House Agenda for Tuesday
A bill to allow voting by mail is expected to be debated in the House of Representatives on Tuesday.
The legislation, which already cleared the Senate, was released from two House committees this week. All of the voting was split along partisan lines.
Senate Bill 320 (as amended) would allow any eligible voter to request a mail-in ballot from the Department of Elections. The ballots could either be requested through a written application or done online through the state’s iVote system. Voters would be required to provide their state-issued driver’s license number, state-issued nondriver identification card number, or the last 4 digits of their Social Security number on the ballot application and on the ballot envelope.
Sen. Kyle Evans Gay (D-Talleyville), one of the co-sponsors of the bill, told the House Administration Committee on Wednesday that the measure would “encourage more people to participate…without compromising the safety and security of our elections.”
However, critics note the proposal is potentially at odds with Delaware’s state constitution. Citing Article V, Section 4A, they say that voting by mail is allowed solely under the absentee ballot process and can only be used when voters are “unable to appear…at the regular polling place of the election district” where they are registered.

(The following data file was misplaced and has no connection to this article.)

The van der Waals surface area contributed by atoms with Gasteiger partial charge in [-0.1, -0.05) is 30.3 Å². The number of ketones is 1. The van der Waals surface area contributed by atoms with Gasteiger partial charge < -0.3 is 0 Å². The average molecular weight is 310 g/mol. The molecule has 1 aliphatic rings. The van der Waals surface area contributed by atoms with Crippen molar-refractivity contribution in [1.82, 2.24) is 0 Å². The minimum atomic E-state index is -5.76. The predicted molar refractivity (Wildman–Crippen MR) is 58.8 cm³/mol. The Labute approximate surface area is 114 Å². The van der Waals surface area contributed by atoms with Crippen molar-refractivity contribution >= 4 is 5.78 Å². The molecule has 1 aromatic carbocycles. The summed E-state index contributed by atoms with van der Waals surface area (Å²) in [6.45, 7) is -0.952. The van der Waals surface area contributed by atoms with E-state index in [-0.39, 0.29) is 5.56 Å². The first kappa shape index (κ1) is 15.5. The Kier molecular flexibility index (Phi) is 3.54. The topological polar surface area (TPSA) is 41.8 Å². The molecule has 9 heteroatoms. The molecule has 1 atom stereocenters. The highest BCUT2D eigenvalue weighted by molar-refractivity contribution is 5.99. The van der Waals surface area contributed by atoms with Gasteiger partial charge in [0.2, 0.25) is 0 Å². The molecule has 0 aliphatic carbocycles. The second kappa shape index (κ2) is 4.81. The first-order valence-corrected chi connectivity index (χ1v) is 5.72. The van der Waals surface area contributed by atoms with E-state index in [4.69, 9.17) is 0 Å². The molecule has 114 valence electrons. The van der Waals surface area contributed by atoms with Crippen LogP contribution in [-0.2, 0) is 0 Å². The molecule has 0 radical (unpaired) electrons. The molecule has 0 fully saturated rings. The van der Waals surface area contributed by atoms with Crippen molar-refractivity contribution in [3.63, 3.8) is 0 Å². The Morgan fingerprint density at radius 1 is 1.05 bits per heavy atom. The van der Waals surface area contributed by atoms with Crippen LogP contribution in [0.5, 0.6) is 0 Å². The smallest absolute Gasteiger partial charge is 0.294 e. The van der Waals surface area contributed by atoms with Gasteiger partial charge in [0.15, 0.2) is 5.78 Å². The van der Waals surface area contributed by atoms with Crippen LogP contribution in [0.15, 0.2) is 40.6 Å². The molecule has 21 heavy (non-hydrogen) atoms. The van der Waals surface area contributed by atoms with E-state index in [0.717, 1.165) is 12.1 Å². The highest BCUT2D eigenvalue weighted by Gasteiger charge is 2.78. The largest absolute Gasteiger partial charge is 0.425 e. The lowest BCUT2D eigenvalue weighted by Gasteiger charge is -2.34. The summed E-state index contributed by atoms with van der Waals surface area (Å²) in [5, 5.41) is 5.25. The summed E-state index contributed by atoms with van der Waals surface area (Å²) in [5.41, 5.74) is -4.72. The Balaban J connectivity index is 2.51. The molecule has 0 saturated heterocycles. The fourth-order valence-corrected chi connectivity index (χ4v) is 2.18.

The constitution contains a short list of valid reasons a citizen can cite for being unable to appear at their polling place:
- state or federal public service;
- immediate family members accompanying someone performing an occupation removing them from the area;
- sickness or physical disability;
- vacation; or
- the tenets of his or her religion.
The sponsors of the bill, which consists of 35 of the General Assembly’s 40 Democratic lawmakers, maintain the state constitution gives them the authority to impose a vote by mail system. The authors cite Article V, Section 1, which states that “the General Assembly may by law prescribe the means, methods, and instruments of voting.”
Seemingly undercutting this contention was an earlier failed effort by House and Senate Democrats to eliminate the absentee voting language from the state constitution (House Bill 75).
Voting by mail was allowed during the 2020 primary and general elections due to the COVID-19 health emergency and under the state legislature’s constitutional authority to ensure the continuity of governmental operations.
If enacted, the law is expected to be challenged in court.